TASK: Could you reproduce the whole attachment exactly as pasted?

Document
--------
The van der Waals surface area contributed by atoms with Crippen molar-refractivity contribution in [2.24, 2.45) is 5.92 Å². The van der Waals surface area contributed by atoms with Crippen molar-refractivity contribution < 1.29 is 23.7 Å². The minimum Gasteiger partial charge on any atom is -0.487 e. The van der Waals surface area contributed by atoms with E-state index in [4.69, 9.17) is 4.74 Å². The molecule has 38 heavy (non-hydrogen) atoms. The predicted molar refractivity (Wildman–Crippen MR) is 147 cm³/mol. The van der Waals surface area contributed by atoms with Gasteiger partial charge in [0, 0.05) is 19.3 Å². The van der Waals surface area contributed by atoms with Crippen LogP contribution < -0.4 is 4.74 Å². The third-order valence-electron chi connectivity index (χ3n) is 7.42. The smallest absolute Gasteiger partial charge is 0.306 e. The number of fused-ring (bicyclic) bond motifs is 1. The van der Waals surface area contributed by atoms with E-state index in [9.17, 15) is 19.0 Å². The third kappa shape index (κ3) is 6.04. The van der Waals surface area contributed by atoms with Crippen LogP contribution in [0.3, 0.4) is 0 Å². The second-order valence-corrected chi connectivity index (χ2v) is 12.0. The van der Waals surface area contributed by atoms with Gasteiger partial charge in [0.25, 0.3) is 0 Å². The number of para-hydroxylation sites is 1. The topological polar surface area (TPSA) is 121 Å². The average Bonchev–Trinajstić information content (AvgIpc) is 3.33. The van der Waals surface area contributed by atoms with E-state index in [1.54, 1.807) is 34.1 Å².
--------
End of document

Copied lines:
The van der Waals surface area contributed by atoms with Crippen molar-refractivity contribution in [2.24, 2.45) is 5.92 Å². The van der Waals surface area contributed by atoms with Crippen molar-refractivity contribution < 1.29 is 23.7 Å². The minimum Gasteiger partial charge on any atom is -0.487 e. The van der Waals surface area contributed by atoms with E-state index in [4.69, 9.17) is 4.74 Å². The molecule has 38 heavy (non-hydrogen) atoms. The predicted molar refractivity (Wildman–Crippen MR) is 147 cm³/mol. The van der Waals surface area contributed by atoms with Gasteiger partial charge in [0, 0.05) is 19.3 Å². The van der Waals surface area contributed by atoms with Crippen LogP contribution < -0.4 is 4.74 Å². The third-order valence-electron chi connectivity index (χ3n) is 7.42. The smallest absolute Gasteiger partial charge is 0.306 e. The number of fused-ring (bicyclic) bond motifs is 1. The van der Waals surface area contributed by atoms with E-state index in [9.17, 15) is 19.0 Å². The third kappa shape index (κ3) is 6.04. The van der Waals surface area contributed by atoms with Crippen LogP contribution in [0.3, 0.4) is 0 Å². The second-order valence-corrected chi connectivity index (χ2v) is 12.0. The van der Waals surface area contributed by atoms with Gasteiger partial charge in [0.25, 0.3) is 0 Å². The number of para-hydroxylation sites is 1. The topological polar surface area (TPSA) is 121 Å². The average Bonchev–Trinajstić information content (AvgIpc) is 3.33. The van der Waals surface area contributed by atoms with E-state index in [1.54, 1.807) is 34.1 Å².